Sixteen senators led by Sen. Michael Bennet (D-CO) submitted a letter to Attorney General Eric Holder last week asking him to examine whether the Voting Rights Act’s prohibitions on laws preventing minorities from voting invalidate so-called “voter ID” laws, which effectively disenfranchise thousands of elderly, disabled, and low-income voters:
We are writing to express our concerns about highly restrictive photo identification requirements under consideration or already signed into law in several states. These measures have the potential to block millions of eligible American voters without addressing any problem commensurate with this kind of restriction on voting rights. Studies have shown that as high as 11% of eligible voters nationwide do not have a government-issued ID. This percentage is higher for seniors, racial minorities, low-income voters and students. Voting is the foundation of our democracy, and we urge you to protect the voting rights of Americans by using the full power of the Department of Justice to review these voter identification laws and scrutinize their implementation.
Section 5 of the Voting Rights Act vests significant authority in the Department to review laws before they are implemented in covered jurisdictions. As you know, the burden of proof in this preclearance process is on those covered jurisdictions, which must be able to show that legal changes will not have a discriminatory impact on minority voters. […] The Department should [also] exercise vigilance in overseeing whether these laws are implemented in a way that discriminates against protected classes in violation of Section 2 of the Voting Rights Act. Additionally, federal civil rights law — 42 U.S.C. 1971(a)(2)- prohibits different standards, practices or procedures from being applied to individuals within a jurisdiction. We believe the Department should ensure that these photo identification laws do not violate this statute or other federal voting rights statutes.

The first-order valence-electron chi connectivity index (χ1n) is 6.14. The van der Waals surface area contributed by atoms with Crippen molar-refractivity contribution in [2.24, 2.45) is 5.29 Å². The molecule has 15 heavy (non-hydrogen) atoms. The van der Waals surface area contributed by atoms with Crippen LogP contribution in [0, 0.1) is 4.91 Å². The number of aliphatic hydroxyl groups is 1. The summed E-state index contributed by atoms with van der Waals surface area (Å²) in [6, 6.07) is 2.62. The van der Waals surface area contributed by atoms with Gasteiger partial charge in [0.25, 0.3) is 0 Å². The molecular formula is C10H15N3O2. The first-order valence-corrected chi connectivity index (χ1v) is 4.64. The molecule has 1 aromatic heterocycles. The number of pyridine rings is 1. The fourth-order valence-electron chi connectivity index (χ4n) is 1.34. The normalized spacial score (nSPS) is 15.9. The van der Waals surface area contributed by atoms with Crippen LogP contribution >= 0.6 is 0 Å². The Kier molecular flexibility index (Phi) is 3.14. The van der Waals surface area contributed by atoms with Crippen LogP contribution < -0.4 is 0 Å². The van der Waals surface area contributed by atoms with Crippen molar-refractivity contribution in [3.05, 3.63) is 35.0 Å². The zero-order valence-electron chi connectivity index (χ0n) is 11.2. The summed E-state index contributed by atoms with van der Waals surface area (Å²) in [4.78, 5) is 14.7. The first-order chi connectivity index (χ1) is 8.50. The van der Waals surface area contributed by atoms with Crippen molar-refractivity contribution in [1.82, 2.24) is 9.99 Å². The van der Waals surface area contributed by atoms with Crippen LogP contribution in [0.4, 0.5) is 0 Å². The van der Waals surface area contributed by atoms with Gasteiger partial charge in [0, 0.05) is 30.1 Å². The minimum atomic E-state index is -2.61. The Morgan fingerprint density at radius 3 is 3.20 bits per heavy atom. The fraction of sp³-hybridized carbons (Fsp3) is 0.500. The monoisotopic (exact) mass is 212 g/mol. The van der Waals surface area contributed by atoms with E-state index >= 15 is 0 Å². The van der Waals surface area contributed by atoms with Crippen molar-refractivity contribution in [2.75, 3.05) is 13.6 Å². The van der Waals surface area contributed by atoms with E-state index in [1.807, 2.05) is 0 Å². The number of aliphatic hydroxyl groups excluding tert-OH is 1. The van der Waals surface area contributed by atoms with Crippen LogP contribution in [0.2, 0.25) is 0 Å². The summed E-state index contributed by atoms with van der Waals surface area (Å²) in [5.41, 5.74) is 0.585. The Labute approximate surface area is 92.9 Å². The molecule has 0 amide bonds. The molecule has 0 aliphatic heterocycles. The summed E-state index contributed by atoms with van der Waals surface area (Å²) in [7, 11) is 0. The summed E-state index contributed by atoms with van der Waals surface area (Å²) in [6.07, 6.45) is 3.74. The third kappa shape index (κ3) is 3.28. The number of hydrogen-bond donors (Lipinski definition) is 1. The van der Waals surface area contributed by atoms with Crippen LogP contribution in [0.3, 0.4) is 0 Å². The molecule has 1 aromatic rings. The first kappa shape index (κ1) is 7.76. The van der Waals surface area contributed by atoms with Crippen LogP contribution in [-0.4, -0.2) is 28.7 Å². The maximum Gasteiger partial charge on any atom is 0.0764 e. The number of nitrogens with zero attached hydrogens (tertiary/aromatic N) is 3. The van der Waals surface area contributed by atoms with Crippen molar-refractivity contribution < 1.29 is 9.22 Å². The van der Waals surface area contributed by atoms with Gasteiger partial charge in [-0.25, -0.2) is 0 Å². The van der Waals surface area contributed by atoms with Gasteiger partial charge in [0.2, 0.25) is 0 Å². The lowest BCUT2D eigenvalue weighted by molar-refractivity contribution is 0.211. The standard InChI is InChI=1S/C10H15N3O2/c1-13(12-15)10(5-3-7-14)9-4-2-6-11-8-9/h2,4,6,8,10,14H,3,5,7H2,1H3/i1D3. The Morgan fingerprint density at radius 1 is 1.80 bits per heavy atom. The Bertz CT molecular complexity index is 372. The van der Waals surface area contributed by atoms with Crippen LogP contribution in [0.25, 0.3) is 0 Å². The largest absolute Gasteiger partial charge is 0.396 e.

It is difficult to see how many of the voter ID laws being pushed in GOP-controlled states could survive scrutiny under the Voting Rights Act, which not only forbids laws that are passed specifically to target minority voters but also strikes down state laws that have a greater impact on minority voters than on others.
There is, however, reason to fear that the Supreme Court could simply strike down parts of the VRA if the Justice Department attempted to make Republican-controlled states follow the law. The Court’s conservatives strongly hinted that they may strike down the provision of the VRA requiring many stakes to preclear new voting laws, and another recent case dealing with race discrimination in the workplace raises the — albeit less likely — possibility that they could also invalidate the VRA’s ban on laws that have a disproportionate impact on minorities.
Sadly, in the wake of Bush v. Gore and Citizens United v. FEC, there are no longer any guarantees that the Supreme Court will place democratic values ahead of corporate interest groups and other conservatives eager to seize control of our elections.